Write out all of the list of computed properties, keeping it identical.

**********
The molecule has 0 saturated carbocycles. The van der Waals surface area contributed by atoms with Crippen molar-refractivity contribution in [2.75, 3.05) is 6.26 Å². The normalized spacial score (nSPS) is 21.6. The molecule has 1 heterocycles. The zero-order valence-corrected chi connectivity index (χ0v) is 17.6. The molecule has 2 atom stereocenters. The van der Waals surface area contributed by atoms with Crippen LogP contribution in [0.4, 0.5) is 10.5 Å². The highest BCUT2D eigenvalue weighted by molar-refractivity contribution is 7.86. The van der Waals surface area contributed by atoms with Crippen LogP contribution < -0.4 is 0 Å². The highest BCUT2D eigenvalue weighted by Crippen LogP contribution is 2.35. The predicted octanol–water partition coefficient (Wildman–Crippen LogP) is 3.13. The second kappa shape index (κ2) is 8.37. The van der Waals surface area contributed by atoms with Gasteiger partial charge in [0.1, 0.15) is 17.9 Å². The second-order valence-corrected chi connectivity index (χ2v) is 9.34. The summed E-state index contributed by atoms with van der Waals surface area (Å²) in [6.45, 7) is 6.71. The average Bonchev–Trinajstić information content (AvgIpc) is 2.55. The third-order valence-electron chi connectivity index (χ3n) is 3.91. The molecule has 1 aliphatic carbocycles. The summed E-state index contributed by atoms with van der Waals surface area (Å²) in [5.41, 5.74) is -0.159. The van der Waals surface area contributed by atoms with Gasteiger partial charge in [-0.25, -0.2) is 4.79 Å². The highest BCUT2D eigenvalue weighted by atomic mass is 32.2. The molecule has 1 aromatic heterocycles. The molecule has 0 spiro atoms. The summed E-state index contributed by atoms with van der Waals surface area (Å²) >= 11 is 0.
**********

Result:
The molecule has 0 saturated carbocycles. The van der Waals surface area contributed by atoms with Crippen molar-refractivity contribution in [2.75, 3.05) is 6.26 Å². The normalized spacial score (nSPS) is 21.6. The molecule has 1 heterocycles. The zero-order valence-corrected chi connectivity index (χ0v) is 17.6. The molecule has 2 atom stereocenters. The van der Waals surface area contributed by atoms with Crippen LogP contribution in [0.4, 0.5) is 10.5 Å². The highest BCUT2D eigenvalue weighted by molar-refractivity contribution is 7.86. The van der Waals surface area contributed by atoms with Crippen LogP contribution < -0.4 is 0 Å². The highest BCUT2D eigenvalue weighted by Crippen LogP contribution is 2.35. The predicted octanol–water partition coefficient (Wildman–Crippen LogP) is 3.13. The second kappa shape index (κ2) is 8.37. The van der Waals surface area contributed by atoms with Gasteiger partial charge in [0.1, 0.15) is 17.9 Å². The second-order valence-corrected chi connectivity index (χ2v) is 9.34. The summed E-state index contributed by atoms with van der Waals surface area (Å²) in [6.45, 7) is 6.71. The average Bonchev–Trinajstić information content (AvgIpc) is 2.55. The third-order valence-electron chi connectivity index (χ3n) is 3.91. The molecule has 1 aliphatic carbocycles. The summed E-state index contributed by atoms with van der Waals surface area (Å²) in [5.41, 5.74) is -0.159. The van der Waals surface area contributed by atoms with Gasteiger partial charge in [-0.25, -0.2) is 4.79 Å². The highest BCUT2D eigenvalue weighted by atomic mass is 32.2. The molecule has 1 aromatic heterocycles. The molecule has 0 spiro atoms. The summed E-state index contributed by atoms with van der Waals surface area (Å²) >= 11 is 0.